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2018 AWRA Annual Conference
Marriott Inner Harbor at Camden Yards, Baltimore, MD
November 4, 2018, 8:30am – 5pm
Cost: $295.00
Registration Deadline - October 15, 2018

Water Conflict Management and Transformation

Todd Jarvis, PhD, Oregon State Univ.; Aaron Wolf, PhD, Oregon State Univ.; Todd Votteler, PhD, Collaborative Water Resolution, LLC

Objective:  This session integrates the theory, principles and practice of managing complex natural resource conflicts.  Drawing on the expertise or regional, national, and international pracademics, hear stories and lessons learned from the trenches, managing complex disputes in water, forestry, spirituality and climate change debates.  “Water Conflict Management & Transformation” offers an opportunity for water resources professionals regardless of background to learn about current and leading-edge ways to work effectively in contentious water situations.  It explores conflict tolerance, prevention, management, and transformation through collaborative structures as well as through models of negotiation and dialogue.

Background:  From traditional knowledge systems to Fortune 500 organizational management to public sector capacity-building, approaches to natural resources conflict resolution and negotiation strategies generally stem from a four step, or “Four Worlds”, framework. Interested in how international experts conduct negotiations related to climate change and water supplies? Want to learn how to deal with dueling experts, to bring the “scientific” into “mediation”? Can games and gaming really break impasse? How does one “map” a conflict? How do we facilitate negotiated agreements in different languages?  What does spirituality have to do with conflict transformation? This session is designed to be dynamic, problem-based, and highly interactive.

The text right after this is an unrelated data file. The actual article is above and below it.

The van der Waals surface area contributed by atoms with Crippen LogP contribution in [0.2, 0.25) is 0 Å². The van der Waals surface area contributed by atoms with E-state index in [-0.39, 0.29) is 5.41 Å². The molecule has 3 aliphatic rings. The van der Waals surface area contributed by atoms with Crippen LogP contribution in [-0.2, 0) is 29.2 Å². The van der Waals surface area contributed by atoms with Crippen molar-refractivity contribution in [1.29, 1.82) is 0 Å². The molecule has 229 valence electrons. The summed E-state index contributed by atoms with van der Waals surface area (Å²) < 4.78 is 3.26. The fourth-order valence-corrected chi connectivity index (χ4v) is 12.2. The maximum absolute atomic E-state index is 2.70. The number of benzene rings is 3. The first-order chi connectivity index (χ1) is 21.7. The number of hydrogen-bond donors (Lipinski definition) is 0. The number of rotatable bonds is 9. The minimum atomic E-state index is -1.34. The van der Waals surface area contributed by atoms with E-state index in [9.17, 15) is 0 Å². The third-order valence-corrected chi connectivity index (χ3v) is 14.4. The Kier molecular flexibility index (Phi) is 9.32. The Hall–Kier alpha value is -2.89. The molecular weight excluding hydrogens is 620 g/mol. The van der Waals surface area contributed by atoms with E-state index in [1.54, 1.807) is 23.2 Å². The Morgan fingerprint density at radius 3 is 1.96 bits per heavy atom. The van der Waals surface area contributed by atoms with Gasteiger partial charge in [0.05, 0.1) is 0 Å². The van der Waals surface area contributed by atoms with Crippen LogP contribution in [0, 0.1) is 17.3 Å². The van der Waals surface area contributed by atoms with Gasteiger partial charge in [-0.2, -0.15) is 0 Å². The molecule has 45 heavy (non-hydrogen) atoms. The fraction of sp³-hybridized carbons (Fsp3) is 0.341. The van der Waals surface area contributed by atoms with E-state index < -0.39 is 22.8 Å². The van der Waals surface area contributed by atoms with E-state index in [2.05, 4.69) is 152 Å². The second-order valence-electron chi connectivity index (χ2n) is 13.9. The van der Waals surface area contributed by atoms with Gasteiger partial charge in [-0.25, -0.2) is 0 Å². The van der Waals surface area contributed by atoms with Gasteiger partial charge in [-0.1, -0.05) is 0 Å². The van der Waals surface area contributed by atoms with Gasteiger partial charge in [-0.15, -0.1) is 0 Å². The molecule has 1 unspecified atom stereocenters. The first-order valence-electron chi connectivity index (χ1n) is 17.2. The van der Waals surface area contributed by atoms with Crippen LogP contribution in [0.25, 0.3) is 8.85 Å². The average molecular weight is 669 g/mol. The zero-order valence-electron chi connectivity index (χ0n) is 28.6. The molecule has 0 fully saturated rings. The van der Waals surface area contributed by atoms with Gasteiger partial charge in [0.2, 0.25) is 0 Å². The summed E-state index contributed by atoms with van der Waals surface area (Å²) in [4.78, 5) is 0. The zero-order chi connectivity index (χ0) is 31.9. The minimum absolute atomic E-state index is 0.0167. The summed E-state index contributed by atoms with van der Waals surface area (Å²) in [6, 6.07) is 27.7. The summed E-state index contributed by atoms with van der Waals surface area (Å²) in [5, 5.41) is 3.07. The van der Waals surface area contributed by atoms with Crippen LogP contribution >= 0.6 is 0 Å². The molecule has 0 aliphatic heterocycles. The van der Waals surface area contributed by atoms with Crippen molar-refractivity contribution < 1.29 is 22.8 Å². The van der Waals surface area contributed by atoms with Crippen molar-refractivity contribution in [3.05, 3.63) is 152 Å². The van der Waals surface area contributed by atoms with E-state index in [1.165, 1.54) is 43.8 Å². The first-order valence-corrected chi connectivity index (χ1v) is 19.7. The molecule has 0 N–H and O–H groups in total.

Water management is conflict management. Regardless of the scale, ensuring that the needs of the people and ecosystems that rely on this critical resource are met effectively requires comprehensive understanding of both water science and water conflict management, including dispute mitigation, transformation, and resolution. To address these needs, the instructors have designed a highly interactive approach to capacity-building, including theoretical approaches, case studies, role plays, and serious gaming. The goal of this course is to broaden the scope of approach to the conflicts inevitable in the water world, and to provide a more theoretical dimension to conflict, engage multi-level scales of conflict dimensions and strengthen skills through highly experiential learning opportunities. 

Topics:  Topics and Activities to be Included in the 8 Hour Period
Goals of the course would be to:
- Increase participants’ understanding of the issue of shared waters from various perspectives and scales
- Develop the ability of participants to reframe interpersonal differences and apply this within the context of shared waters
- Increase skills of participants to analyze stakeholders, issues and conditions for negotiations within a shared waters context 
- Introduce the participants to a wide range of negotiation tools, models and frameworks 
- Provide a space for participants to practice and demonstrate their negotiation/mediation skills 

Activities will depend on the backgrounds and experiences of the participants; options include: